An annual showcase which launches students from the Australian Ballet School onto premiere stages showed last weeked at Arts Centre Melbourne. Summer Season 2018- La Sylphide & Other Works rewarded families, friends and fans of the next generation of ballet stars with an exquisite production of Romantic classic, Danish influenced La Sylphide, starring final year graduating class and with a selection of dance works revealing a range of stylistic training.
The first half of the program featured dance pieces across school levels 1-7 with a mix of pure classical, cheeky comedy, contemporary, neo classical, and Russian Character. There were pointe shoes, ballet flats, character heels, baroque wigs, and tutus aplenty.
Such formal presentations are an essential part of all apprentice dance careers, allowing such students to learn traditional repertoire, perform in front of the public and on top stages, work as a team as ensemble, all leading to what follows as the fledgling bird flies its nest. After final year exams, cohorts such as leaving year’s Level 8s are ready to apply makeup and step into canonical costumes as they face their own performing futures. Many dancers undertake a year with The Dancer’s Company, travelling nationally and regionally, before auditioning internationally, or for corphee positions within our own national company.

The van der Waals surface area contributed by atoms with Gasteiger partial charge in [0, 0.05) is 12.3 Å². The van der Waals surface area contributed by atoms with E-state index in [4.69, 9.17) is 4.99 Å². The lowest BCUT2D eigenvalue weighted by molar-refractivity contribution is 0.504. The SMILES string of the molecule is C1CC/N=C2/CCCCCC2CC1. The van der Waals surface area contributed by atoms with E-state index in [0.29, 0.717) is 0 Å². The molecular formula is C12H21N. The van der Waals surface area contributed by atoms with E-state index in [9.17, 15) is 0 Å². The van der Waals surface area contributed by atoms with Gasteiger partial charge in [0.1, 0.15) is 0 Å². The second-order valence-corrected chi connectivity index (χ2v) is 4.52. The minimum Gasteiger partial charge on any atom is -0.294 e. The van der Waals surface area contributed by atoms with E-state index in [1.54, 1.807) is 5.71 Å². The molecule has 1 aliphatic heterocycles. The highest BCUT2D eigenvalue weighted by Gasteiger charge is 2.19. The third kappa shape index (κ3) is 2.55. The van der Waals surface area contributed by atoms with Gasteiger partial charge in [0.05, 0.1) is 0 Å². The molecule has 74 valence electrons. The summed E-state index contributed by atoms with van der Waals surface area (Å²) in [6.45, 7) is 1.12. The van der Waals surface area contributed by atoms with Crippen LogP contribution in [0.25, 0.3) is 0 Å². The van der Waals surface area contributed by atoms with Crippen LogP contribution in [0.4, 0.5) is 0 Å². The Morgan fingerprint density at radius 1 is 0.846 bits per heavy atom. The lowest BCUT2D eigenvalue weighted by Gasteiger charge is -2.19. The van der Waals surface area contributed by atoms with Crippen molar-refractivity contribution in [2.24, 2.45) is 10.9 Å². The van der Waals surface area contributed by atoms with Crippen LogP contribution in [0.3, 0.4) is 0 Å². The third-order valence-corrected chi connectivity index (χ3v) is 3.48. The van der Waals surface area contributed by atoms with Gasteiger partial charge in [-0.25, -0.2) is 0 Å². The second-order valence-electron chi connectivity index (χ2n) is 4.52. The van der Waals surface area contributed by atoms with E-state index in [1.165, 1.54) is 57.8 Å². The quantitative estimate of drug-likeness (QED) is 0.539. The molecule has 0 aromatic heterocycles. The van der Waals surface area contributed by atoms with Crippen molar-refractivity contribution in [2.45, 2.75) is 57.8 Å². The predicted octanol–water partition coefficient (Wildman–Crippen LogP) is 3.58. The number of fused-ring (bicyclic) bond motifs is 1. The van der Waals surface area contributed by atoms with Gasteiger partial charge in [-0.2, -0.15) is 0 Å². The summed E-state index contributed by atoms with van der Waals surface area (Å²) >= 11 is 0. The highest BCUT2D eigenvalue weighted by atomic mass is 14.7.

After years spent inside studios training under former The Australian Ballet luminaries such as Lisa Pavane, Simon Dow, Greg Horsman, and Andrew Murphy( to name but a few native greats who steward their progress), these gifts to ballet lovers worldwide are ready to reveal the results of hours of sweat and application on stage and in front of actual audiences, not just the dancer’s nemesis- the mirror. All things come together- the music, the steps, performance style and artistry, and new relationships and professional styles begin to show. It is our privilege to witness this moment and offer thanks for the many years of quality instruction and mentoring offered by such an institution and its individual teachers who care so greatly. You can have talent but it takes special handling to produce a ballet star, something AB does exceptionally well, and takes seriously.
The sets and costumes provided courtesy of the main company were world class and a privilege for the students to step up and into Ann Fraser’s set for August Bournonville’s full ballet in Act II, is the interior of a Scottish farm with open fireplace, solid stone walls and glittering windows through which the lead, James, catches glimpses of and is haunted by the Sylphide, a woodland sprite in female form, as well as a woodland glade of Disney-like quality, and nostalgic bliss to gaze upon. Act I’s interior set is the perfect setting for bagpiping, drinks, and the dancing of reels.